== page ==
Quillayute Valley School District budget status

  • Fri May 11th, 2018 9:06am
  • News

The Quillayute Valley School District Board of Directors have continuously kept their eyes on the district’s budget, especially through the lens of declining enrollment and loss of revenues as a result. Over the past decade, brick and mortar schools in Forks have held on to an average of 1,050 students, with the 2016-17 year enrollment ending at 1,037 students.

Over the course of this school year, Forks’ schools have lost an average of 40 students in grades K-12.

“This is the first time we have seen our numbers dip below 1,000,”QVSD Superintendent Diana Reaume said. “Our full-time equivalent (FTE) count at the end of April was 996 students. The loss of 40 students equates roughly to $400,000. We have never seen a steady pattern as such and are anticipating to lose approximately the same amount in 2018-19 for a total of 80-100 over the two-year span.

“It is an assumption that families are moving to find high-waged jobs. This decline in enrollment equates to approximately $800,000 to $1,000,000 in permanent lost revenue.”

The school district has looked into where students are going; almost half have moved out of state with others enrolling in a variety of school districts across the state with no real pattern.

As a result of the decline in enrollment, the QVSD’s Board of Directors passed a resolution that provides the superintendent direction to modify the educational programs by reducing staff. The plan is to reduce staff by not replacing staff members who are resigning.

This reduction will not come entirely from one group of employees, but rather across the board.

“Our intent is to keep every instructional program, extra-curricular program, and operational support system intact,” Reaume said. “We have made serious gains with quality teaching and learning.”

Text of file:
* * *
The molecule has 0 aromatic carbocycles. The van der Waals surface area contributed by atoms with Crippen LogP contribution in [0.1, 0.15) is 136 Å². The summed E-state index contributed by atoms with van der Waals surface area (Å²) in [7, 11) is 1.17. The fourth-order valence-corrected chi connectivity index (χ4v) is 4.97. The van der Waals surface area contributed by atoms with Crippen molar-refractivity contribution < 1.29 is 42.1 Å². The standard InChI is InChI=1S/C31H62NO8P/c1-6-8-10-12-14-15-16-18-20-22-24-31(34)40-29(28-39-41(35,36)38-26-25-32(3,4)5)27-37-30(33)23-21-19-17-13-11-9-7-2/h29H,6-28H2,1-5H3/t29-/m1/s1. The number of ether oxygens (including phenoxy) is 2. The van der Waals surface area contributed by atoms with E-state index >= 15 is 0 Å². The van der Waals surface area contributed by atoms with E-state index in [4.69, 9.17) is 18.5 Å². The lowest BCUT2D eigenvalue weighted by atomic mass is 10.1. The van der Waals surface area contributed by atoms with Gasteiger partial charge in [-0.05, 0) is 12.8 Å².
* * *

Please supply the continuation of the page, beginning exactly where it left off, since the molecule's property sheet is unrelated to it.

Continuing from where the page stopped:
The board feels the district has made substantial improvement, especially with teacher and staff retention, Reaume said.

“It will be tricky, but I think we will figure out how to make it all work with little disruption to our programs,” she said.

One of the other indicators of a loss of revenue is the eroding of the district’s undesignated and unreserved funds (or “rainy day funds”) in the district’s general fund. It is the district’s obligation to maintain a 5 percent minimum undesignated and unreserved funds of the overall budget, as outlined in Board Policy 6041. (The state minimum requirement of undesignated and unreserved funds in the General Fund of schools according to the Washington Administrative Code is 4 percent.)

The superintendent reported that repair projects and the purchasing of technology were put on hold for the current school year to meet this minimum fund balance.

“We will be transitioning to a new funding system with the new legislation,” Reaume said.

Reaume said she will be providing the district’s board of directors, staff and public with more information about how that will affect the overall revenue picture soon as the district has finalized numbers.

“We are working on crunching the numbers,” she said. “Of course, there are still many moving variables with the biggest being the new teacher salary schedule which must be bargained. However, declining enrollment and the new funding formula are two separate issues that will affect our overall funding.”

Stay tuned for Part II: The McCleary decision and how it affects funding for the Forks’ schools.